Steve was one of three men who inaugurated the meeting in 1953, called to form the Goulburn Aero Club, and became its first President, a post he held until his death. He held both a Commercial Pilots and an Instructor's Licence. As Chief Instructor of the Air Training Corps Flight in Goulburn, Steve was responsible for the training of many youths in Air Force work.
Steve died in a tragic air crash with 21 year old William Selwyn Pountney Jolly while on a training flight, on 19th January 1957. Steve left a widow and four sons. There is a photograph of Steve in the Goulburn R.S.L. Club. At the unveiling of this photo Brigadier Hurst spoke as follows: "All of us are made to different patterns, and yet all of us find qualities in Steve Sykes that specially appeal. Let us show ourselves worthy of his friendship and prove we have benefited from it, thereby preserving his presence among us. He was a man, fearless and sterling, and yet so cheerful and friendly, true to his church, his ideals and his convictions, and yet so tolerant."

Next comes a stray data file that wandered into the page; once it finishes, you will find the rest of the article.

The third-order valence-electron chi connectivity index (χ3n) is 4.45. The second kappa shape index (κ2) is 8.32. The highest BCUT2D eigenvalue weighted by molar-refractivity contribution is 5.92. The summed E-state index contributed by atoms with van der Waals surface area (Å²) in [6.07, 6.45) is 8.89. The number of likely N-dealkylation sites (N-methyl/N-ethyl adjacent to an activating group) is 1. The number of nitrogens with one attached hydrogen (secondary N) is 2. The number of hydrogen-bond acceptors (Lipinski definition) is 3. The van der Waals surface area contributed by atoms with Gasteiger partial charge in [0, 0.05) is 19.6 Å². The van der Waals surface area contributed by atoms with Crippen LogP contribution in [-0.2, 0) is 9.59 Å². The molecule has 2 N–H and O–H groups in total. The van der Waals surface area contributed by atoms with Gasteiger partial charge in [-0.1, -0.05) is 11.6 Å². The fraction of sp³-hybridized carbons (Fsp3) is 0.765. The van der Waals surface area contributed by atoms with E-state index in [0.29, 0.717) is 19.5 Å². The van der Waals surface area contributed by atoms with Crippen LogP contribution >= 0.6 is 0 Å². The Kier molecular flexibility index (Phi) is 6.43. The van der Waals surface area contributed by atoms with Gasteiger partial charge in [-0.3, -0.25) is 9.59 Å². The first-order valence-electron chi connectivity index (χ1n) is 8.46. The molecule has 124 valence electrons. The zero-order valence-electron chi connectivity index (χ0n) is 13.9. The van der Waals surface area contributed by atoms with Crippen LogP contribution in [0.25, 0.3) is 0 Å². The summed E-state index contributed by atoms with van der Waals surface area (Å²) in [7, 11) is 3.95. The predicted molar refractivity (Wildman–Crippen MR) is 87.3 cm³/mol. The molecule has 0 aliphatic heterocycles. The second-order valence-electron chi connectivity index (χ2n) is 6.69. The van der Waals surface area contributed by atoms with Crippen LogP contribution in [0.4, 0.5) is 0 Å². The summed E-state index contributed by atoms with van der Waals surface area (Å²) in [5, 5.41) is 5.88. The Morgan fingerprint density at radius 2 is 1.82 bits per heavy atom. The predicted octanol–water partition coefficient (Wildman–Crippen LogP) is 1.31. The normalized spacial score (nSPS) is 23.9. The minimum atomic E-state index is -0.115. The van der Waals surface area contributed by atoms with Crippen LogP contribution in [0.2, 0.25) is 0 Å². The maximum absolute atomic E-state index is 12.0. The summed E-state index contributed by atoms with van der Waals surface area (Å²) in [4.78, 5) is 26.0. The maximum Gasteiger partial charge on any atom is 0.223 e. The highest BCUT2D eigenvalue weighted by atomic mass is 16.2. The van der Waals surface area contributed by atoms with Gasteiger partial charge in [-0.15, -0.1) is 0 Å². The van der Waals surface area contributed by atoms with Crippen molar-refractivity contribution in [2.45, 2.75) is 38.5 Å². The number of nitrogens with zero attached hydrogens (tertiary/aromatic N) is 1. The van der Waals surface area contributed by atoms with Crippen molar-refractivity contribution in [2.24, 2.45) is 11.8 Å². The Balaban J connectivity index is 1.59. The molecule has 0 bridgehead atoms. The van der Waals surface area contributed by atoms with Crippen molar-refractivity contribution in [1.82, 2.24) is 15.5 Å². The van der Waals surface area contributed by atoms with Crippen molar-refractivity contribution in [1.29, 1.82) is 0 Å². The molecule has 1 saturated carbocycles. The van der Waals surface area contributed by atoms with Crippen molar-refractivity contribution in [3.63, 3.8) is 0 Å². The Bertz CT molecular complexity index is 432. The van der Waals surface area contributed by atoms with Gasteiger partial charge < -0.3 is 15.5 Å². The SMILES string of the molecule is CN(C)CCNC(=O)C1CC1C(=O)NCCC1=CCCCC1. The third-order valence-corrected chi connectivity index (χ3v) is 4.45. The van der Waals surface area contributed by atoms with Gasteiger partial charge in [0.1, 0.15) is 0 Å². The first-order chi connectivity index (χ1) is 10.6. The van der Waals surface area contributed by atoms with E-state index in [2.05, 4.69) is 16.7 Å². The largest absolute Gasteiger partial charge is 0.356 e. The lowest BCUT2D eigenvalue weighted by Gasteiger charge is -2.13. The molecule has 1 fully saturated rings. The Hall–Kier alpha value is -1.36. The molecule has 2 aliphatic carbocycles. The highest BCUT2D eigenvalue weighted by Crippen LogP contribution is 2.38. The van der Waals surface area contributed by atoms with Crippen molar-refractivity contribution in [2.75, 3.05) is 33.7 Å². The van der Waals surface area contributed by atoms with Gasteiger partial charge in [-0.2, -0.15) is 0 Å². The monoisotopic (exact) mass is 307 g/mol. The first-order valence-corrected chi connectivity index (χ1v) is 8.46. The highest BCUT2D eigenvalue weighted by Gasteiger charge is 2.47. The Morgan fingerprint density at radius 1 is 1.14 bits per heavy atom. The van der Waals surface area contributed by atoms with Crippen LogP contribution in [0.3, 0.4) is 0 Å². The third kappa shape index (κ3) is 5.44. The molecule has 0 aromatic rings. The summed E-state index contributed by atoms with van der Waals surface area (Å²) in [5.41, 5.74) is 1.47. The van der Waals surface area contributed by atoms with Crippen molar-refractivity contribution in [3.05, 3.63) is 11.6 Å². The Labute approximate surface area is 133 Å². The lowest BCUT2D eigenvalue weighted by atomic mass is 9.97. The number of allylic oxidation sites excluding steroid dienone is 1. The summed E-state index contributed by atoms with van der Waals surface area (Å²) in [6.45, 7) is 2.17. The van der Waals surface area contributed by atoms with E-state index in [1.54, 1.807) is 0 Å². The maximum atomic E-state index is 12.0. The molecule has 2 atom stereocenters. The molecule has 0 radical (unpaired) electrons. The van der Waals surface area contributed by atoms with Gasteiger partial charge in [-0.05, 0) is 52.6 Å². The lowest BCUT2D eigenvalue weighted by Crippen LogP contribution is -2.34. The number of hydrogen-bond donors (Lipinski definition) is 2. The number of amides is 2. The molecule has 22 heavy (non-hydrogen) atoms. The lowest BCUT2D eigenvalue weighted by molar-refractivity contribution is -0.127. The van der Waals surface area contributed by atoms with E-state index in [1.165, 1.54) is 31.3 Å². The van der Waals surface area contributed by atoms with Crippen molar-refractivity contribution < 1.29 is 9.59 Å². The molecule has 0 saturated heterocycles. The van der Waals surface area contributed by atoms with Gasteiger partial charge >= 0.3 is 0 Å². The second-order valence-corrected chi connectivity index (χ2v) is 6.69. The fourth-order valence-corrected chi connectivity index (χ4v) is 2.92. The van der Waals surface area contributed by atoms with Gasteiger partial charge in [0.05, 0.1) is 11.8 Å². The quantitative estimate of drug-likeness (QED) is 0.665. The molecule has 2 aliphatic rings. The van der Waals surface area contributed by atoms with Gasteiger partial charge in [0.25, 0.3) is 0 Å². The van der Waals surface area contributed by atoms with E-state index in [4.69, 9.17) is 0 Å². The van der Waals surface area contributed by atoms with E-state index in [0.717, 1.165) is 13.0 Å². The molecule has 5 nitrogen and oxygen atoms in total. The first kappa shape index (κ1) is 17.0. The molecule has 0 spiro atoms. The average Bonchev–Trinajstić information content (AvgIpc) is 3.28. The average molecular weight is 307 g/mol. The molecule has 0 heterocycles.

The Steve Sykes Memorial Fund was established in 1957. The proceeds of this Fund were used to award Flying Scholarships to outstanding Aero Club members for several years. On l9th December 1965 at the official opening of the Steve Sykes Memorial Building at the Aerodrome, it was announced that future moneys from the Fund would be directed towards furnishing and modern equipment at the Gouburn Aero Club. He is buried at the Spring Valley cemetery.
For more on Stephen, see: Peter Burness, Sykes, Stephen Joseph (1920 - 1957) , Australian Dictionary of Biography, Volume 16, Melbourne University Press , 2002, p. 354. http://www.adb.online.anu.edu.au/biogs/A160424b.htm
Geoffrey and Kathleen (fifth generation)
Geoffrey (the author of this history) was the fourth child of Charles and Mona, and was born in 1928 (see photo left).
Kathleen was the fifth child, born in 1932. She married Francis Grace (see photo).
Angela Sykes (Sister M. Casimir) (fourth generation), sister of Charles